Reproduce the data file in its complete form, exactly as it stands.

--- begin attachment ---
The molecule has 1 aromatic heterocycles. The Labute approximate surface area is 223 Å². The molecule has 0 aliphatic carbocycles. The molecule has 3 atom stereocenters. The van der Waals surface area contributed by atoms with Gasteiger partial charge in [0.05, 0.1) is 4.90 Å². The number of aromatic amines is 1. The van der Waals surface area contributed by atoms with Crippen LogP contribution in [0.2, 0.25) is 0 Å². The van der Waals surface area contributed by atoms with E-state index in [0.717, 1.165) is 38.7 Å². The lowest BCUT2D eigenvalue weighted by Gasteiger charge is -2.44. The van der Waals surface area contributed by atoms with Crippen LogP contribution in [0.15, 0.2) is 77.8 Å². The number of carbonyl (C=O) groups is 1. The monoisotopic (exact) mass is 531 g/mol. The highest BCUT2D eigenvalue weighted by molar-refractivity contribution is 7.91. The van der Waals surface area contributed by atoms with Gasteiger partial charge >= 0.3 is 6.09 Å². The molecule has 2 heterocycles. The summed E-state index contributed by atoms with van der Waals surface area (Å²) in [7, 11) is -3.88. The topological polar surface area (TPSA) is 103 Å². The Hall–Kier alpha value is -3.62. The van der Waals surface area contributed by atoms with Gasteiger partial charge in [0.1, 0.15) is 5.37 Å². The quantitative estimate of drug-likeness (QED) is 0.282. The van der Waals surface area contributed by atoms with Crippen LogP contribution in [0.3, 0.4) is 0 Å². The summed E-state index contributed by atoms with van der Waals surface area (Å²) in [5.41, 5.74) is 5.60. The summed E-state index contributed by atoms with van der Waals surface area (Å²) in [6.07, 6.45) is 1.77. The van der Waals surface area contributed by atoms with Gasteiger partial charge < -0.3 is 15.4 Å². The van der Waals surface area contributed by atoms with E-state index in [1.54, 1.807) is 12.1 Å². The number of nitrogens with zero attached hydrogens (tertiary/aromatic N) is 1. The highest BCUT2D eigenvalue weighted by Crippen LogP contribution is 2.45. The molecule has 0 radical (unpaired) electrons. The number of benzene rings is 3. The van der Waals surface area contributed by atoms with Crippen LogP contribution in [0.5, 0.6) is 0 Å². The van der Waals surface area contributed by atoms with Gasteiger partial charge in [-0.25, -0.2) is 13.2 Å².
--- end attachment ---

The molecule has 1 aromatic heterocycles. The Labute approximate surface area is 223 Å². The molecule has 0 aliphatic carbocycles. The molecule has 3 atom stereocenters. The van der Waals surface area contributed by atoms with Gasteiger partial charge in [0.05, 0.1) is 4.90 Å². The number of aromatic amines is 1. The van der Waals surface area contributed by atoms with Crippen LogP contribution in [0.2, 0.25) is 0 Å². The van der Waals surface area contributed by atoms with E-state index in [0.717, 1.165) is 38.7 Å². The lowest BCUT2D eigenvalue weighted by Gasteiger charge is -2.44. The van der Waals surface area contributed by atoms with Crippen LogP contribution in [0.15, 0.2) is 77.8 Å². The number of carbonyl (C=O) groups is 1. The monoisotopic (exact) mass is 531 g/mol. The highest BCUT2D eigenvalue weighted by molar-refractivity contribution is 7.91. The van der Waals surface area contributed by atoms with Gasteiger partial charge >= 0.3 is 6.09 Å². The molecule has 2 heterocycles. The summed E-state index contributed by atoms with van der Waals surface area (Å²) in [7, 11) is -3.88. The topological polar surface area (TPSA) is 103 Å². The Hall–Kier alpha value is -3.62. The van der Waals surface area contributed by atoms with Gasteiger partial charge in [0.1, 0.15) is 5.37 Å². The quantitative estimate of drug-likeness (QED) is 0.282. The van der Waals surface area contributed by atoms with Crippen LogP contribution in [0.3, 0.4) is 0 Å². The summed E-state index contributed by atoms with van der Waals surface area (Å²) in [5.41, 5.74) is 5.60. The summed E-state index contributed by atoms with van der Waals surface area (Å²) in [6.07, 6.45) is 1.77. The van der Waals surface area contributed by atoms with Gasteiger partial charge < -0.3 is 15.4 Å². The van der Waals surface area contributed by atoms with E-state index in [1.54, 1.807) is 12.1 Å². The number of nitrogens with zero attached hydrogens (tertiary/aromatic N) is 1. The highest BCUT2D eigenvalue weighted by Crippen LogP contribution is 2.45. The molecule has 0 radical (unpaired) electrons. The number of benzene rings is 3. The van der Waals surface area contributed by atoms with Crippen LogP contribution in [0.5, 0.6) is 0 Å². The van der Waals surface area contributed by atoms with Gasteiger partial charge in [-0.25, -0.2) is 13.2 Å².